I was 18-years-old, working in the meat department at the Jitney Jungle grocery store. Shortly after I started, I told a lie that still haunts me today.
My co-worker Bryan had warned me to avoid the assistant manager, Bob. He said that if I wasn't careful, Bob would try to get me to work on the floor of the grocery store. Being a meat department man, I had meat to grind and ham to slice, and I didn't want to do any clean-ups on aisle nine. So I decided to do whatever it took to avoid Bob.
I successfully avoided him for my first couple of months. But then one day I was walking through the stocking room, and from behind me, I heard Bob brusquely say, "Josh, come over here."
I kept walking.
"Josh!" he yelled.
I turned around, looked at him, squinted, pointed to my ear, and said, "I'm sorry, my hearing is bad."
"Oh," he said, raising his voice, "Well, can you get these boxes off the pallet?"
"I'm sorry, what?" I said, pointing to my ear again. "It's my hearing. Can you say that again?"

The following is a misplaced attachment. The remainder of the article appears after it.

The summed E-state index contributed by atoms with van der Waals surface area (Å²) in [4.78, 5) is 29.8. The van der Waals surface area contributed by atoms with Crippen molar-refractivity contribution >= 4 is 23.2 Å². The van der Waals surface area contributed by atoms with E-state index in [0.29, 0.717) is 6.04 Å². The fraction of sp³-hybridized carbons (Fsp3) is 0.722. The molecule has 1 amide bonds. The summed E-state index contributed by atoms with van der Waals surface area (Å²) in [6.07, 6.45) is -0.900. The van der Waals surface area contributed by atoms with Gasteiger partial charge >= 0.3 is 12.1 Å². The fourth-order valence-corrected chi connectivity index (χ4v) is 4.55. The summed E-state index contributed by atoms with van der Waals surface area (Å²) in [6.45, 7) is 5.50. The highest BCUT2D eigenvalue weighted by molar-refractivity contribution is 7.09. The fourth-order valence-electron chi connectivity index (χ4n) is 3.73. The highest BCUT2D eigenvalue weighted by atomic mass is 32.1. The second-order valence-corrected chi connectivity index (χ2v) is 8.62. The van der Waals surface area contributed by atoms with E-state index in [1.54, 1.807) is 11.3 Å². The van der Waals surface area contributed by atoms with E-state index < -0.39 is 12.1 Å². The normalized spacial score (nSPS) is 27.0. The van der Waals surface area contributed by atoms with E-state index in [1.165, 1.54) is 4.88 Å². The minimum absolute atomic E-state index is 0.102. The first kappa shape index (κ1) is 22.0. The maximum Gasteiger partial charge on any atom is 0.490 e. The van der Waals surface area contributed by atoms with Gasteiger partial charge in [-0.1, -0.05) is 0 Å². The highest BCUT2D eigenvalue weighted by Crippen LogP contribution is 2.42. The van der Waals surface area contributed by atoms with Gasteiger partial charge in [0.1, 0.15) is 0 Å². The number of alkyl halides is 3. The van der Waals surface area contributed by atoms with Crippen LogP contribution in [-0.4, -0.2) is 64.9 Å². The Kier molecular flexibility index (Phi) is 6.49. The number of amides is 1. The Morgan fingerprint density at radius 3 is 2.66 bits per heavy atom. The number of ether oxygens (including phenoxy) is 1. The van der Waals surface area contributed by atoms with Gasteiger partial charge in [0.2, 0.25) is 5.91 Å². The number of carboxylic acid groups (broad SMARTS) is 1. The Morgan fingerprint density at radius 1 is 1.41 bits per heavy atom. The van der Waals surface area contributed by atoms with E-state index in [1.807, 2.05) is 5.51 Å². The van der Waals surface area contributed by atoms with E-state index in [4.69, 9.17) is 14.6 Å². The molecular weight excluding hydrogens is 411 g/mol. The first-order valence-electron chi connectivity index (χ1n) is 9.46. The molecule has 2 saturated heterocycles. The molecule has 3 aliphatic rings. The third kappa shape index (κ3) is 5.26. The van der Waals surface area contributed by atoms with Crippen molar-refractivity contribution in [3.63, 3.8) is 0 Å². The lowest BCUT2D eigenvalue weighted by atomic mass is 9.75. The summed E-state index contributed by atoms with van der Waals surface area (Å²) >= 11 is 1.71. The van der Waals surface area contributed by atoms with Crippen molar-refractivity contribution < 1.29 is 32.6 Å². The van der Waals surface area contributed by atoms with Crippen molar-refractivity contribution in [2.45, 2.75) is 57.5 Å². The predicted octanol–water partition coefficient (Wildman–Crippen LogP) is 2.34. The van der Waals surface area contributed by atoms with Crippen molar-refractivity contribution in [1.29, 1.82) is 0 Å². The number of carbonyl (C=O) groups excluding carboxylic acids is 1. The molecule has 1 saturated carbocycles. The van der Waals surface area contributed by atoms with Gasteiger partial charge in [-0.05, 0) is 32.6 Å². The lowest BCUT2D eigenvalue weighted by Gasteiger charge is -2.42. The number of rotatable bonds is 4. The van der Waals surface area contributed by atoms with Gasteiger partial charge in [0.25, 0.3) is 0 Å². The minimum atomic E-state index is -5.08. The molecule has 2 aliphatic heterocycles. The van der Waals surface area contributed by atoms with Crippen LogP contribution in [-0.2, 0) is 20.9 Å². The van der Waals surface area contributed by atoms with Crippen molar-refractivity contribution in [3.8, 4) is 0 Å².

Raising his voice and emphasizing each word, Bob said, "I - need - you - to - get - these - boxes!"
Again, I feigned deafness, and Bob curtly said, "Don't worry about it."
I walked away snickering to myself, proud that I had fooled Bob. And I was not ashamed of myself - yet.
I wasn't fine. I was ashamed.
"I just want to say I'm sorry - I'm really, really sorry."
Bob crossed his arms and glared at me for a moment.
"I hope you can forgive me," I said.
He turned around and walked away, and we hardly spoke ever again.
And when shame rears its menacing head, rather than try to suppress the memory, I remind Jesus of what I did. I walk through all the embarrassing, painful details with Him; and in faith, I offer Him my shame. Sometimes I'll pray for the person who was involved in what I did. And then I thank God when I remember that He didn't come to save me because I deserved it; He came to rescue a planet full of broken losers.
I find great relief in remembering my place in His kingdom, not as one who deserves entry, but one who needed a Savior to make me worthy to be with Him. It doesn't mean the memories don't come back to haunt me - believe me, just writing about this topic has brought up more than a few of them. But in the face of God's love, I remember that Jesus already "endured the cross, despising its shame," (Heb. 12:2) so I don't have to.